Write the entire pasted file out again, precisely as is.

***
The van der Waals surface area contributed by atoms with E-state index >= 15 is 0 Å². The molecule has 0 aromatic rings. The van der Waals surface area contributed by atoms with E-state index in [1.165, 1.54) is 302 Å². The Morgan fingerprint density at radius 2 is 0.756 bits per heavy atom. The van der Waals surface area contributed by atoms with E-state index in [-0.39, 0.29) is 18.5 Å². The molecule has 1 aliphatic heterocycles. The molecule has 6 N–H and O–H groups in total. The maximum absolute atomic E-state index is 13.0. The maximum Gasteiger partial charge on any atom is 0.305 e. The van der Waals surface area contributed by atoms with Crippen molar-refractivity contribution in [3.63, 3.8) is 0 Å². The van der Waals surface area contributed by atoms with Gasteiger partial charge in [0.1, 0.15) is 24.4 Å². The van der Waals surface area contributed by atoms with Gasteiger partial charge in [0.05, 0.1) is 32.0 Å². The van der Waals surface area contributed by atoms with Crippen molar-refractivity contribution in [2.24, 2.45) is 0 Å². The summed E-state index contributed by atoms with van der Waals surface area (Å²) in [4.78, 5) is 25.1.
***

The van der Waals surface area contributed by atoms with E-state index >= 15 is 0 Å². The molecule has 0 aromatic rings. The van der Waals surface area contributed by atoms with E-state index in [1.165, 1.54) is 302 Å². The Morgan fingerprint density at radius 2 is 0.756 bits per heavy atom. The van der Waals surface area contributed by atoms with E-state index in [-0.39, 0.29) is 18.5 Å². The molecule has 1 aliphatic heterocycles. The molecule has 6 N–H and O–H groups in total. The maximum absolute atomic E-state index is 13.0. The maximum Gasteiger partial charge on any atom is 0.305 e. The van der Waals surface area contributed by atoms with Crippen molar-refractivity contribution in [3.63, 3.8) is 0 Å². The van der Waals surface area contributed by atoms with Gasteiger partial charge in [0.1, 0.15) is 24.4 Å². The van der Waals surface area contributed by atoms with Gasteiger partial charge in [0.05, 0.1) is 32.0 Å². The van der Waals surface area contributed by atoms with Crippen molar-refractivity contribution in [2.24, 2.45) is 0 Å². The summed E-state index contributed by atoms with van der Waals surface area (Å²) in [4.78, 5) is 25.1.